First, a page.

December 24, 1936, L. K. Person sued in Miller chancery court for damages to property aggregating $2,750, and in the same action alleged that a tax deed of Miller Levee District No. 2 was void.1 It was asserted that “within the period of the statute of limitations for this suit” the district took thirty-five acres of appellant’s land as a levee right-of-way, such property being worth $50 per acre, or $1,750; also, that forty acres were otherwise damaged to the extent of $25 per acre.
May 27, 1940, the defendant’s demurrer of May 3, 1940, was sustained. The decree recites that foreclosure of the district’s lien for delinquencies of 1930 in chancery cause No. 3415, purchase by the district, and confirmation, were void for want of proper descriptionbut it *175was further held that foreclosure in chancery cause No. 3855 under decree of September 8, 1934, for 1931 delinquencies, was valid.2
Numerous pleadings were filed.3 *5There were amendments to the complaint, demurrers, motions, an intervention, etc. Damages alleged to have been sustained were increased to $4,027.50.
In March, 1931, Person, as security for a loan, conveyed to H. C. McCurry, trustee for Texarkana National Bank, 1,292.5 acres, subject to mortgage held by Federal Land Bank of St. Louis. The trust deed included the property which forms the basis of this litigation.
Default having occurred in the debt, foreclosure was instituted by the Texarkana bank. A decree dated March 24, 1936, directed that the .lands be sold September 26 of the same year. Defendant filed a creditor’s petition in the district court at Texarkana under authority of the Frazier-Lemke Act. Effect was to suspend the state court’s power to consummate the sale.4
January 7, 1938, Person, in writing, proposed to the bank that it refrain from taking a deficiency judgment and that it release him from further liability in the foreclosure matter in consideration of his consent that the sale be confirmed.5 A stipulation was that if there should be a recovery in the damage suit, proceeds should be divided 25 per cent, to Person and 75 per cent, to the bank, Person to pay all expenses.
*176October 23, 1937, the district (while the cause was still iu circuit court) moved that the bank be made a defendant. The bank’s foreclosure suit against Person was mentioned, coupled with an averment that if the property had been damaged, the bank was entitled to recover. There is this statement: “The plaintiff, in his amended and substituted complaint, has alleged (and the defendant has admitted) that the lands [involved] were purchased from [the levee district by the bank] and a deed was executed by the [district to the bank] conveying the legal title, [such deed having been issued] March 28,1936.”6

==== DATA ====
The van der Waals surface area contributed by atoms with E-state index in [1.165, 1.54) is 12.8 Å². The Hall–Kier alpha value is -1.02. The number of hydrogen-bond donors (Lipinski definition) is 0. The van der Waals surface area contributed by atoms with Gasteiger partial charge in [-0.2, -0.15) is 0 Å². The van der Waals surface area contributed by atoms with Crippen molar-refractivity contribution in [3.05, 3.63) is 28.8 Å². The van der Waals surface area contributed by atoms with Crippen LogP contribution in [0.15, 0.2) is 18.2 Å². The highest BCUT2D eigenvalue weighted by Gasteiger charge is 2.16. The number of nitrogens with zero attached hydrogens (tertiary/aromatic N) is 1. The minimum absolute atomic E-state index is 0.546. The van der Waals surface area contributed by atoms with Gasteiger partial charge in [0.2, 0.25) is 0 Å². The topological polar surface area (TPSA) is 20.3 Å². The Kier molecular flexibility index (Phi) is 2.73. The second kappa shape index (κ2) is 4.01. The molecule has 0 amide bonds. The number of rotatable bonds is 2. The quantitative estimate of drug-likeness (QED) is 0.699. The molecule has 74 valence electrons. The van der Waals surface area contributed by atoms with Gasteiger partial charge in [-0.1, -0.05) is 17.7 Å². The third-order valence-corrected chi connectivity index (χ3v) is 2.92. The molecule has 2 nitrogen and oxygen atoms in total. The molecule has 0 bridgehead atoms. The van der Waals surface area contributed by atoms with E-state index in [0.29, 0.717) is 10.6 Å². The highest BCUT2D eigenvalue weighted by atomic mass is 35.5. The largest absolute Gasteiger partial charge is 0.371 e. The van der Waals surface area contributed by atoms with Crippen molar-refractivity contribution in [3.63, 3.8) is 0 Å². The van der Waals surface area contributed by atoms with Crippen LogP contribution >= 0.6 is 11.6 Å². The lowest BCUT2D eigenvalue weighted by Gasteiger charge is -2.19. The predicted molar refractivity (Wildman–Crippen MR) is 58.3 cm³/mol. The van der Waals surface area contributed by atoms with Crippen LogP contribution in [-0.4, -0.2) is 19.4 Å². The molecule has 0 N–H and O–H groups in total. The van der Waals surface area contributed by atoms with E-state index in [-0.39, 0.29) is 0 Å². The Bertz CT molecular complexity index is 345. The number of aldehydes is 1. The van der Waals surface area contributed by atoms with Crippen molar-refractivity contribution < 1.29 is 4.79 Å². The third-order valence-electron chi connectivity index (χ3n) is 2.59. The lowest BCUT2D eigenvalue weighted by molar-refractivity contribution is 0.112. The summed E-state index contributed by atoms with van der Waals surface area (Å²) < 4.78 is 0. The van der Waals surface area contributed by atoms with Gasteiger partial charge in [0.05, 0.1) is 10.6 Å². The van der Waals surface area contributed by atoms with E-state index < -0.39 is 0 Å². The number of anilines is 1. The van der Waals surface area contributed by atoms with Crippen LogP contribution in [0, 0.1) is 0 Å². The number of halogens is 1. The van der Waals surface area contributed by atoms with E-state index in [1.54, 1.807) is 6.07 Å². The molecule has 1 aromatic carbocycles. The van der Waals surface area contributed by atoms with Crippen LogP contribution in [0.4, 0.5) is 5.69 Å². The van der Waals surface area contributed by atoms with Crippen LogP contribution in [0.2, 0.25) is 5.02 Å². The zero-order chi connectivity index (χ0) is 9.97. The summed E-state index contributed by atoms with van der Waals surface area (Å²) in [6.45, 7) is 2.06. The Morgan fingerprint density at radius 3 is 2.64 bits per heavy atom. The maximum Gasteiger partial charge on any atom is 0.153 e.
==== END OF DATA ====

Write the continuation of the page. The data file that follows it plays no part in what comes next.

In its intervention the bank recited the indebtedness secured by the trust deed, and added: “By the terms of [the judgment the lien created by the deed of trust] was foreclosed on said lands [and a commissioner was appointed] to make the sale on the 26th day of September, 1936, [The] decree is complete in all essentials and is referred to for particulars. ’ ’
Action óf Person in filing his petition in federal court was referred to. It was then stated that a compromise settlement had been made with Person, in consequence of which there was an order of the district court which had the effect of revesting state judicial authority. The chancery court entered a decree September 27, 1937, setting the sale for January 4, 1938. It was alleged that except for payments aggregating $3,000, the judgment of March 24, 1936, was unsatisfied, “. . . and the sale to be made on the fourth day of January, 1938, is for the purpose of satisfying said decree in whole or in part.”
In respect of tax payments the intervention alleged: “Said deed of trust contains adequate provisions authorizing the [bank] to protect its interest as to all taxes and assessments constituting a charge against said land which [Person] should fail to pay, by making payment of same. As a result [of] the default of [Person] to pay the taxes and assessments, the [bank] as alleged *177'by [tbe levee district] . . . purchased the land, . . . and now holds a deed to same.” •
Finally, the bank interposed its claim to any damages that might accrue by reason of Person’s suit, proceeds to be applied on the judgment debt.
In a motion to dismiss Person’s complaint, filed July 28, 1938, the district averred that construction of the levee complained of was begun in December, 1935, and that it was completed early in January, 1936.7
In an order of May 27,1940, sustaining the district’s demurrer, the chancellor held that the lands were not redeemed from the district within the time allowed by law, and that the district’s deed of March 28, 1936, to the bank, vested title.
In a pleading styled “Petition for Rehearing,” filed in chancery court June 27, 1940, Person reviewed the various proceedings, and said: “Plaintiff’s period for redemption must now be computed from the date of the sale held under cause No. 3855 — September 8, 1934. Records of the levee district will show that the right of way was taken before one year had expired after September 8, 1934. ... If allowed to amend his complaint, plaintiff will state that the taking of said lands occurred on or about August 1, 1935.” 8